Another three-year stint followed in the Welsh League Division 1 / Cymru South, again finishing no lower than fourth place during their time in the second tier. History would repeat itself once again in the COVID-affected 2019-20 season as Haverfordwest earned another promotion to the now-Cymru Premier as runners-up of the southern league. This time taking advantage of Swansea University’s failure to obtain a licence to earn a return to the top tier of Welsh football. The 2020-21 season saw the club finish in a comfortable ninth position, and just five points from seventh place, whilst the following season was more of a relegation battle but a late surge allowed Haverfordwest to just avoid the drop by finishing in tenth place and eventually seven points ahead of eleventh-placed Barry Town United. This season has been the Bluebirds‘ best season since the late 2000s with the club enjoying a successful second part of the season to finish in seventh place and qualify for the end-of-season European playoffs. Haverfordwest managed to overcome Cardiff Met University in the semi-finals via a penalty shootout before taking on Newtown in the final. Despite playing at Latham Park, the Pembrokeshire club were successful from the spot-kicks once again, overcoming the Robins 4-3 on penalties after a 1-1 draw. It’ll mean that Haverfordwest County will compete in next season’s UEFA Europa Conference League – only the second time the club has qualified for European competition in their long history.
To answer questions on a side that overcame the odds to win the European playoffs and qualify for next season’s UEFA Europa Conference League, we spoke to the excellent Ryan Evans. Ryan is an Aspire 2Be partner for Google, the creator of IncludEdu, a trainer, coach, and an important member of the media team at Haverfordwest County. He was the creator of the superb “You Can Have It All” video series which was an “All Or Nothing” style series that looked behind the scenes at Haverfordwest County as the season progressed, and is the host of the regular vodcast series #TheBluebirdsNest, where he interviews people involved with the club. To find out more about Ryan, you can find his social media channels in the links below:
- Twitter: @Rufio99
Q. Firstly, how did you decide to start following and supporting Haverfordwest County?
I was doing my coaching badges after I was advised to finish playing competitively myself due to a back injury. In around 2012, Wayne Jones and Sean Cresser were in charge of Newcastle Emlyn FC in the Welsh League Division 2 and gave me my first opportunity to get involved. When Wayne then took up the manager’s job at Haverfordwest, Sean and I soon followed. Having spent a number of years as a member of the backroom staff during seasons competing in the Cymru South and Cymru Premier, I relinquished my role when my eldest was born. After a two-year break, I then returned to the club in another off-field capacity – developing video content for the club’s documentary and hosting the weekly podcast.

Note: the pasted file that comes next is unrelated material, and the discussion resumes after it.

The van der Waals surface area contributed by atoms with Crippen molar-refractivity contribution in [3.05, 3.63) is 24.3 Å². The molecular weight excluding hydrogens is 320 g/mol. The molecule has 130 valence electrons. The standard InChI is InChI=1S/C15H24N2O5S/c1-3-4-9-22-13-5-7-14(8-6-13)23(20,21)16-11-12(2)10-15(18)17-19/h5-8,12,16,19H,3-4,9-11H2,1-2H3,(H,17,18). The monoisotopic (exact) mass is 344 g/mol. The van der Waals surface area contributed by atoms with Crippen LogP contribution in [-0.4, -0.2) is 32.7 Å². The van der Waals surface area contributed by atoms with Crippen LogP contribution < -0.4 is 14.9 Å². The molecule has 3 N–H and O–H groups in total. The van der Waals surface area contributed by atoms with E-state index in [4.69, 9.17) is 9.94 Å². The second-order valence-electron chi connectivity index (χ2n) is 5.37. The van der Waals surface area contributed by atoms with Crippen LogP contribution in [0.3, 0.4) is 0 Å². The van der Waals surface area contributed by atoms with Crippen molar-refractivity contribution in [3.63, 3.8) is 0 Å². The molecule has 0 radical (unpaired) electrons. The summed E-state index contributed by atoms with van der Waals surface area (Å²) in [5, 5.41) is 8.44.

Q. From your time following the club, who has been your favourite player, and what is the reasoning behind your choice?
There’s been so many over the years, many of whom I would class as good friends. Having played junior football with former captain Sean Pemberton [former centre-back who played for the club throughout the majority of the 2010s and then briefly managed the club as a caretaker manager during the 2021-22 season], to see the career he has had, all the way from local football to leading the team in the highest league in the country, has been great to see. He epitomised for many years what being a Bluebird was all about. He’s hung up his boots nowadays and we’ve started playing golf together regularly now. He’s quickly taken to it, lowering his handicap on a weekly basis – he’s one of those naturally gifted sportsmen, unfortunately!
Q. Of the current squad, who would you say is the best player at the club and why?
It is the strongest squad I have seen assembled at the Ogi Bridge Meadow. There is strength in every position. Only across Phase 2 of the season has [22-year-old New Zealander] keeper Zac Jones really started to showcase his full potential, Skipper Dylan Rees [26-year-old centre-back] is consistently 8+ out of 10 every week. There’s a plethora of midfielders and attackers who you could argue are the best too and that doesn’t even mention former Wales international, Jazz Richards [32-year-old right-back/midfielder who won 14 caps for Wales and was part of the legendary Euro 2016 squad]! But for me, former Wales age-grade [who won 3 caps for the under-21s] left-back Rhys Abbruzzese has been phenomenal this season. Defensively solid and an attacking threat with a wand of a left foot.
Q. Who would you say is the most exciting up & coming talent at the club?
The academy has always offered a conveyor belt of emerging players but I would say it is currently in the strongest position I’ve seen. There have been five development squad players who’ve made their debut this season following a similar number last season too. They all look like they will develop into first-team regulars in years to come but for me, 16-year-old central midfielder Harri John is one of the most exciting I have seen in about a decade of working in Cymru Leagues football. Pembrokeshire’s Joe Allen v2.0
April 2022: Wins the Pembrokeshire under-16s cup final at the @OgiWales Bridge Meadow 🏆— Haverfordwest County AFC (Q) 🏴 (@HaverfordwestFC) May 16, 2023
May 2023: Wins the #JDCymruPremier European play-off final and qualifies for Europe 🏆
An incredible 12 months or so for Harri! 😲 pic.twitter.com/1HoN7rkkHW
Q. Who would you regard as Haverfordwest’s biggest or historical rivals?
Historically it would probably be Carmarthen Town with the ‘A40 Derby‘ having been a regular contest in the Cymru Premier, but more recently, it has been more likely Aberystwyth Town.